The first video game system I ever owned was a Pong knock-off put out by Sears under the Tele-Games market. My parents got it before I could even play video games, but I remember the thing sitting around the house, and I barely remember playing it a little bit. I’m not sure why I mentioned that, but it seemed like a good idea at the time. Anyway, it was quickly replaced when we got an Atari 2600 for Christmas around 1980-1981. I had played one at my aunt and uncle’s house the summer prior to that fateful Christmas. I remember being blown away by the “great graphics” and the fact that you could play so many different games with the system.
However, not everything Atari touched turned to gold: in fact, far from it. Atari put out some pretty crappy games that I like to call “stinkers”. I think it denotes the precise level of terribleness of these games, while allowing them to stay nestled in that soft place in my heart I have for all things video games (especially classic video games).
I’m calling out 5 of these stinkers for this article. These may not be the worst games Atari ever put out. In fact, some of these are their more popular titles. But to me, they are stinkers, and they always will be.
This game is an outright stinker. The many failures of this game are magnified based on the fact that this was a horrible translation of one of the most popular video games of all time. The game Pac-Man is not that graphically intensive. Pac-Man himself alternates between a solid circle to a circle with a missing, mouth-shaped wedge. The ghosts are pretty much ovals. The video wafers and power pills are also pretty simple shapes. This should have been a no-brainer for Atari to convert to their low-powered system. However, the programmers blew it so badly on this game that there were too many graphics on the screen, causing the ghosts and the power pellets to constantly flicker. In the above screen capture, there are actually four ghosts on the screen, as well as four power pellets, but they aren’t showing up because they are flickering because the graphics suck so badly.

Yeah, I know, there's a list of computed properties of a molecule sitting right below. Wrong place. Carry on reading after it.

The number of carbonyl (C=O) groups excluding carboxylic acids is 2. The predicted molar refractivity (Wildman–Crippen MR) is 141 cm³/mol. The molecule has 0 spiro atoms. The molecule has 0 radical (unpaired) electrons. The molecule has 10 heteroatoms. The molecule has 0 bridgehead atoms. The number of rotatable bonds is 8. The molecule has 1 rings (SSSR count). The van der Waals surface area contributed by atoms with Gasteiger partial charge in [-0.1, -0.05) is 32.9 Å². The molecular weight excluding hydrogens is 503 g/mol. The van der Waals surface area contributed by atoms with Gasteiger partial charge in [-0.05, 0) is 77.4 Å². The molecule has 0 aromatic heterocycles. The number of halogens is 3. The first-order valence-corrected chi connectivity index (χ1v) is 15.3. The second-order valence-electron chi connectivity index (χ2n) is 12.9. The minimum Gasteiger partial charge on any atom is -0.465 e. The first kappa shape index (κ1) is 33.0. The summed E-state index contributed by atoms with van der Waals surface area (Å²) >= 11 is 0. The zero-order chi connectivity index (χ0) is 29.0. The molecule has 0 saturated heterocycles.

Atari was so sure that this game was going to be a mega-hit, they actually produced more cartridges than Atari consoles currently in existence, the thought being that people would buy an Atari just so that they could play Pac-Man on the Atari. They could not have been more wrong.
I’ve included one more screen for two reasons: 1) to show you the bonus item (referred to in the instruction manual as a vitamin) that appears just below the ghost’s hideout, and 2) to point out that Pac-Man looks more like a crescent moon or a shrimp than he does an actual Pac-Man. Sometimes Atari really sucked.
To be honest, I don’t know a lot about this game. It was so mind-numbingly dull that I never took the time to learn how to play it. However, I have played enough video games to know which games are winners and which are stinkers, and this one is a STINKER. It is, in my opinion, a lame rip-off of Adventure. Let’s go to the cast of characters:
You also have an unlimited supply of matches.
The story of the game involves the death of Old man Zachary Graves (Graves? How eerie!) who lived in the small town of Spirit (Oooh! Scary!) Bay. He was a mean old man who rarely left his four story house. Anyway, the old fart died, and his house was promptly condemned and locked up. Apparently, he had a magic urn in his house, but it broke into several pieces during an earthquake in 1890. (Bored yet? Me too.) Nobody has had the courage to enter his house and search for the pieces of the urn. The ghost of Old man Graves still haunts the mansion, as well as lights flickering in the windows, eerie sounds, doors slamming, and heavy footsteps, shadows running through the mansion, blah blah blah. Boy, Atari had some terrible writers and some extremely contrived plots.